Author: European Committee of the Regions
Date: 4-5 December 2019
Why we did select this research?
The Committee found that the Commission's Communication on "A European Agenda for the Collaborative Economy" did not provide comprehensive answers to some of the crucial questions raised by the collaborative economy; believes that this inaction has resulted in leaving highly political decisions up to the courts rather than the European and regional legislator. In addition, the existing EU regulatory framework – introduced before the age of collaborative economy platforms – is effectively outdated and cannot respond to the challenges posed by the collaborative economy.
The Committee of the Regions:
- calls on the European Parliament, the Council and the Commission to put the collaborative economy at the forefront of their priorities for the 2019-2024 term of office;
- notes that the collaborative economy is based on a triangular relationship between three categories of participants – customer, supplier and platform/intermediary – which differs significantly from the traditional "chain" model and bilateral customer-supplier relations on which the existing EU regulatory framework is based - therefore that the concrete application of EU law to these new business models is far from comprehensive and often difficult to establish;
- highlights the benefits the collaborative economy can provide when operated in a fair and regulated level playing field, such as stronger competition in many sectors with disruptive effects on incumbents resulting in a wider choice for consumers and lower costs, better employment opportunities and the positive environmental impacts stemming from a more efficient use of assets and resources;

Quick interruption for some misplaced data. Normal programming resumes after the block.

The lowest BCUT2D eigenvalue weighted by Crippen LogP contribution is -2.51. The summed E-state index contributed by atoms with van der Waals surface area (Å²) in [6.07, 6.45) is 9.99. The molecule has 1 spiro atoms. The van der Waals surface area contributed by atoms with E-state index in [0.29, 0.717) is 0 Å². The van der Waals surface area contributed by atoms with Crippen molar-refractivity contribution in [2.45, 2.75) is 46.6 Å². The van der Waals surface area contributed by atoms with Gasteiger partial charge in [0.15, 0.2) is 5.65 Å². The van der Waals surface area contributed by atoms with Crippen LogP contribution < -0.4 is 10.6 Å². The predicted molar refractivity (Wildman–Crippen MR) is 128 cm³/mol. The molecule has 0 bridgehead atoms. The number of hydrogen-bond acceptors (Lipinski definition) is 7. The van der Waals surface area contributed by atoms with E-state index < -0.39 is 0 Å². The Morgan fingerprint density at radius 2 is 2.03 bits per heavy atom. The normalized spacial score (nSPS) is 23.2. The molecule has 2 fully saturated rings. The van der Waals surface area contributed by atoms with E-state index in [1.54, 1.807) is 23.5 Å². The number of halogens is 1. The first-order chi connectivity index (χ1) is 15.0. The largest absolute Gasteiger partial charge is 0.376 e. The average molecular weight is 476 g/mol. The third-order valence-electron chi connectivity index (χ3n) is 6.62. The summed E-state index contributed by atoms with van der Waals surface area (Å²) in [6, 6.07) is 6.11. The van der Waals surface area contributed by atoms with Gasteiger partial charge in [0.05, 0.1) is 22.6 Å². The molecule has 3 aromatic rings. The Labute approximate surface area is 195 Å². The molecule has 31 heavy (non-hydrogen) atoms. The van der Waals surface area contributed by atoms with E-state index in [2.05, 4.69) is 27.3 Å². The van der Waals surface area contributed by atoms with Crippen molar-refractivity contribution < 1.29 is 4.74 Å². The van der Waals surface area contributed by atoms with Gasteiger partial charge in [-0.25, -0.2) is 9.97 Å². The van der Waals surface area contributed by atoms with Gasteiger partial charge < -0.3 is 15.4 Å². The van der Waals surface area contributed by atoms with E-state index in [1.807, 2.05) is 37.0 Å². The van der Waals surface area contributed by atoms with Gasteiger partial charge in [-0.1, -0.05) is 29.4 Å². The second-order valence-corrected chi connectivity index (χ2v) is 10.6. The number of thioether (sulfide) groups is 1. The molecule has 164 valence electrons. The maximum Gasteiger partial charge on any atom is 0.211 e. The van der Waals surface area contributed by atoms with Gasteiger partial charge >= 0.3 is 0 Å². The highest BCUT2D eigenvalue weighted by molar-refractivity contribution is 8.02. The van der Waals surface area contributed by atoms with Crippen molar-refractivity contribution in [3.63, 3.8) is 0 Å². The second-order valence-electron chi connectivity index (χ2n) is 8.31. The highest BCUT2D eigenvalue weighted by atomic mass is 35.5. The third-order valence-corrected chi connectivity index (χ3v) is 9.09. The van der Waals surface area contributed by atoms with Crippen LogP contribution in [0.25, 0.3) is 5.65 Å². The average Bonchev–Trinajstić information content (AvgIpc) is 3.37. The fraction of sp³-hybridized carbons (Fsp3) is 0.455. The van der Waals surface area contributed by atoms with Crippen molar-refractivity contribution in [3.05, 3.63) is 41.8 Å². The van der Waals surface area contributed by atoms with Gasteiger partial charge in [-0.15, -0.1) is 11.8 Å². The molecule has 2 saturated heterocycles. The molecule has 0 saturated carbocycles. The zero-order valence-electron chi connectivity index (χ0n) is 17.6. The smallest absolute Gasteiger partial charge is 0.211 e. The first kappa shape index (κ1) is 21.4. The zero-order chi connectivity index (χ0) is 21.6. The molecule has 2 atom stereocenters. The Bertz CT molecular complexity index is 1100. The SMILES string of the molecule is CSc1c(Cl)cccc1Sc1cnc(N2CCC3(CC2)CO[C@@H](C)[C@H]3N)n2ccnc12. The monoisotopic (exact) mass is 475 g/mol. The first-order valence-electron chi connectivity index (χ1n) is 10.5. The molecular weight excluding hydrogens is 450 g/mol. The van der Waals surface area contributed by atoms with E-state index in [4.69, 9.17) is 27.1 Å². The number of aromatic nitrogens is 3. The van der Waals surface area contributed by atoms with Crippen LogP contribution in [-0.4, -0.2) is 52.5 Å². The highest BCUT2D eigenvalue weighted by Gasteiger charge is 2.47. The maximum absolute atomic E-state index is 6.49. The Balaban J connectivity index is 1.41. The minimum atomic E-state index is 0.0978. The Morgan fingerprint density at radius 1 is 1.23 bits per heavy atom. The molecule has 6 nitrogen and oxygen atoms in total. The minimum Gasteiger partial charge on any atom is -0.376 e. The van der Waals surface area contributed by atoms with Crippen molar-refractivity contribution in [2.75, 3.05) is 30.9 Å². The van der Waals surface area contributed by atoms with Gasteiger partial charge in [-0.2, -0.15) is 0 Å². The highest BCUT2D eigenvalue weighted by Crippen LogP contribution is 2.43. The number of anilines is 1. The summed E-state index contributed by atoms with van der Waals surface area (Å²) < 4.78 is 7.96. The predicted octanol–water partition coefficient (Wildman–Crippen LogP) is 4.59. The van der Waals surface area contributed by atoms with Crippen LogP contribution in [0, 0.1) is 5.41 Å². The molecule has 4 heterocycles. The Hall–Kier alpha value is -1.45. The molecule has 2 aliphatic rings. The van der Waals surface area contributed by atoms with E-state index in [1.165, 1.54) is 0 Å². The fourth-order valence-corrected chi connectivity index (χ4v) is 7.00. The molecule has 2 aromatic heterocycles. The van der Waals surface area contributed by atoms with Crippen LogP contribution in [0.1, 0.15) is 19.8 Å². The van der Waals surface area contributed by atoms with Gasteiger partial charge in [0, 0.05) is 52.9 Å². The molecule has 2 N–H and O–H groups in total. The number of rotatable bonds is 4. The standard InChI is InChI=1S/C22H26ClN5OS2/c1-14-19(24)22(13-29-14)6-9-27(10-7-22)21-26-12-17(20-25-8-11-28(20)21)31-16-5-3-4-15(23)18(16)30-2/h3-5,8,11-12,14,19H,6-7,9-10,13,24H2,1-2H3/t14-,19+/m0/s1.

- points out nevertheless that besides advantages, the collaborative economy also has negative impacts on traditional businesses and local communities; emphasises that an undermining of labour and consumer rights and environmental protection standards is not acceptable in the single market, and points out that the Committee is drafting a separate opinion on employment and social aspects of platform work;
- considers that online and offline economic activities should be treated equally on a level playing field in the single market;
- shares the Commission's desire, expressed in its 2016 "Agenda for the Collaborative Economy", to balance the two policy objectives of addressing current problems – and providing legal certainty – through regulation on the one hand, and encouraging innovation, new businesses and the further development of the collaborative economy on the other;
You can find the complete list of considerations for housing, data, taxation and environmental impact in the following pdf:
Reference: European Committee of the Regions (2019). A European framework for regulatory responses to the collaborative economy. COR-2019-01951-00-00-AC-TRA (EN), pp.1-10, Bruxelles.